Shares in Allied Carpets, which have been pummelled by an accounting scandal and difficult trading conditions, rose 12.5p to 67p yesterday, a leap of 23 per cent.
In a statement issued in response to a rise in its share price, Allied Carpets said it had been approached by "more than one party" about a takeover bid.
However, it added that discussions were at a "very preliminary stage and that there can be no certainty that any formal proposal will be forthcoming".
Analysts said that Carpetright, the rival carpet retailer run by Lord Harris of Peckham, could be interested.
However, any bid might fall foul of the competition authorities as the combined company would have a market share greater than 25 per cent. Carpetright refused to comment.
Other possible bidders include furniture retailers such as Harveys and Rosebys, both of which also offered no comment. Analysts said that the Littlewoods store group and Kingfisher, owner of the B&Q and Woolworths chains, could be tempted to make an offer, while venture capital companies might be interested in taking the company private.
Allied Carpets could be an attractive proposition for a number of bidders. Although it is one of the largest carpet retailers in the country, its market valuation is modest: even after yesterday's sharp share price rise, Allied was valued at just pounds 61m. The company recently reported pre-tax profits of pounds 11.2m on annual sales of pounds 264m.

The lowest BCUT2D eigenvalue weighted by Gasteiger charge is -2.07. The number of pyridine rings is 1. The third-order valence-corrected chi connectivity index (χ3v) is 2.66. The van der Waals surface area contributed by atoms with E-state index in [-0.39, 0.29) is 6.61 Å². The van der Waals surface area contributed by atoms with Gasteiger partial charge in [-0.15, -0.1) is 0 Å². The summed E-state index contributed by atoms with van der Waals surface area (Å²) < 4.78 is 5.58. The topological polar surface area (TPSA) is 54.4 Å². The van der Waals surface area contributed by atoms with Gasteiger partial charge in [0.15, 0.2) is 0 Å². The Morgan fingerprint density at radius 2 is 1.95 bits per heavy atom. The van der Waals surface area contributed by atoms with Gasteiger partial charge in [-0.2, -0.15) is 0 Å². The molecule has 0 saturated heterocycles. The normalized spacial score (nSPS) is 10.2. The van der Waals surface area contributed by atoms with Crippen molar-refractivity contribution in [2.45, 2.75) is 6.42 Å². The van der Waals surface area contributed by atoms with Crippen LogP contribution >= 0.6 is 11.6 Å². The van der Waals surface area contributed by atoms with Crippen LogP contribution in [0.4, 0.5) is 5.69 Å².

Allied has had a troubled stock market life since it floated in the summer of 1996. In May this year it issued a profits warning, and then in July its shares were suspended after it uncovered an accounting scandal in its stores.
The subsequent six-week investigation led to pounds 3m being written off profits and the departure of Allied's finance and operations directors.
Earlier this month, Allied Carpets' shares touched a new all-time low of 46.5p - just one-fifth of their value at the time of market flotation.Reuse content